A $150 million development promises to bring two high-rise towers built on an entire block in North Beach, following a wave of new projects in a once often-ignored neighborhood of Miami Beach.
Twin 19-story residential towers would replace surface parking lots and boutique apartment rental buildings on the 1.57-acre corner of 72nd St. and Dickens Ave., according to developer Russell Galbut.
Galbut, Matis Cohen and development firm Lefferts — headed by Mendy Chudaitov — submitted plans to the city of Miami Beach’s land use board, which reviews development plans in October. Lefferts owns the entire block, except for an apartment rental building that would remain on site.
Designed by Arquitectonica, the development would deliver a total of 125 residences, ranging from one-bedroom to three-bedroom apartments. Galbut said it’s still to be decided whether the project would be rentals or condos, but if the former then they would be rented at market-rate or if condos then they would likely start at around $800,000. Situated steps from the Miami Beach Tennis Center and North Shore Park & Youth Center, the buildings would have retail and restaurant spaces on the ground floor and several amenities such as rooftop decks, pools and pickleball courts.
The project remains in the early phase, but construction was expected to begin in late 2024, if the partners gain the necessary approvals in the coming months. Galbut said it would take about another two years to complete.
Galbut, a longtime developer and founder of the Crescent Heights firm, said North Beach is ripe for expansion. He is also working on the 22-story condominium 72nd and Park near his new project site. “It is a wonderful grouping of people and it’s right beside Surfside and Mid-Beach. There is an area for expansion. When a community doesn’t expand, it dies.”
Developers have been flooding into North Beach in recent years, after a city-approved plan in 2018 creating a “town center” paving the way for taller buildings and allowing for high-rises with micro-units, or apartments smaller than studios. Hundreds of apartment rentals and condominiums are now underway, including by longtime Miami Beach investors and builders like Galbut and Cohen, and more recent newcomers such as Eduardo Otaola.
While developers want to play a role in shaping the future of North Beach, many residents of the area and from across the county and preservationists emphasize the importance of keeping and revitalizing longtime community structures such as the old Byron Carlyle Theater and small businesses like Cafe Prima Pasta.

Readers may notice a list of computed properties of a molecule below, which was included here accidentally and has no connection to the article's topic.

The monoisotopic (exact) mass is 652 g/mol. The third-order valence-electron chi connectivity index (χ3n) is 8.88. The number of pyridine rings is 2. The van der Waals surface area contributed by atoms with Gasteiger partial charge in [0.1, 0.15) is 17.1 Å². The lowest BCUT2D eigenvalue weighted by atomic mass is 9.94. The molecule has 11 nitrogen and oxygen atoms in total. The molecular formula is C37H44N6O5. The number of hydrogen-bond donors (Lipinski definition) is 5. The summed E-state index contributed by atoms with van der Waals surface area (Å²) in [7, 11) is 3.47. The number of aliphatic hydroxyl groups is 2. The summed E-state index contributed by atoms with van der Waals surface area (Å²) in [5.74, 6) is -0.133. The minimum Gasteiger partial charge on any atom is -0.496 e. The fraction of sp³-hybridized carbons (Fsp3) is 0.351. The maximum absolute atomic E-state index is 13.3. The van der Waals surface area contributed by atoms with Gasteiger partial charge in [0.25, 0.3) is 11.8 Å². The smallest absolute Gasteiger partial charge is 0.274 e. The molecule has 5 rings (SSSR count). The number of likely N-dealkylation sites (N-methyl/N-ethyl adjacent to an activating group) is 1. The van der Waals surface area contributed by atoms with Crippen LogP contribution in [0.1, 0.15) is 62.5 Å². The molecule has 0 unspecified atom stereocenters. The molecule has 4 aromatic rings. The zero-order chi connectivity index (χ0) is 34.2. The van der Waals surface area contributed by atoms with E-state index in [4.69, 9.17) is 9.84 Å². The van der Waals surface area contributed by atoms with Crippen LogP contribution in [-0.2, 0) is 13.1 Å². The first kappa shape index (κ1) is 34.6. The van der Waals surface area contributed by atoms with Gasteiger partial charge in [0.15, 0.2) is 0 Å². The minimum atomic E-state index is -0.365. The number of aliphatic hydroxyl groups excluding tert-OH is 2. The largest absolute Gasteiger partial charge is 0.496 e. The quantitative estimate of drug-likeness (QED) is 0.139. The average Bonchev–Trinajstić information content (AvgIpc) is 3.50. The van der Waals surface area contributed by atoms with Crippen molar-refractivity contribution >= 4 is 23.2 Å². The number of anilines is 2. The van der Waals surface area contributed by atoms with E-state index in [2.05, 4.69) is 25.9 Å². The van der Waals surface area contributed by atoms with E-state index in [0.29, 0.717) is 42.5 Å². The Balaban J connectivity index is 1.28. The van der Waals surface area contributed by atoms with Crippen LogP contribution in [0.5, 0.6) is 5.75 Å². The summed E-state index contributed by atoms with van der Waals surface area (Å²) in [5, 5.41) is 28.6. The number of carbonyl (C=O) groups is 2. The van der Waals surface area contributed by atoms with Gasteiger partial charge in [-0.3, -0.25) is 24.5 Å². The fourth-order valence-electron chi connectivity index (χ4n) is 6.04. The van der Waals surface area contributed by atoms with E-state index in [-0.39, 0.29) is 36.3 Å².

Large projects like this do little for the neighborhood, said Rick Kendle, a 64-year-old attorney and real estate agent who has lived in Miami Beach for four decades. Early talks about a “town center” years ago focused on 8-story residences, not buildings twice the size or bigger, he said. Large developments do little to contribute to North Beach since they often remain empty, and short-term rentals might be a good solution to draw more people year-round, Kendle said.
“Just putting a new building doesn’t change anything. You have vacant storefronts at the bottom of their buildings. They’re empty buildings,” Kendle said, adding that condo owners in the area fail to contribute to the local economy since they’re absent for a large part of the year.
City officials disagree with those raising concerns. Commissioner Ricky Arriola said projects like the twin residential towers bring much needed housing to the city.
“Change is very difficult for most people to accept. I have seen it in every neighborhood in Miami Beach,” Arriola said, adding he sees an opportunity in bringing development to a largely vacant property.
“It’s not like we’re losing something in this community and they’re being replaced with towers. We’re talking about vacant lots, lots that have been cleared or small buildings that have been underutilized. It’s creating housing, which we need,” he said.
If the project gains approval in October, the next steps consist of finalizing the design by February and construction plans by May.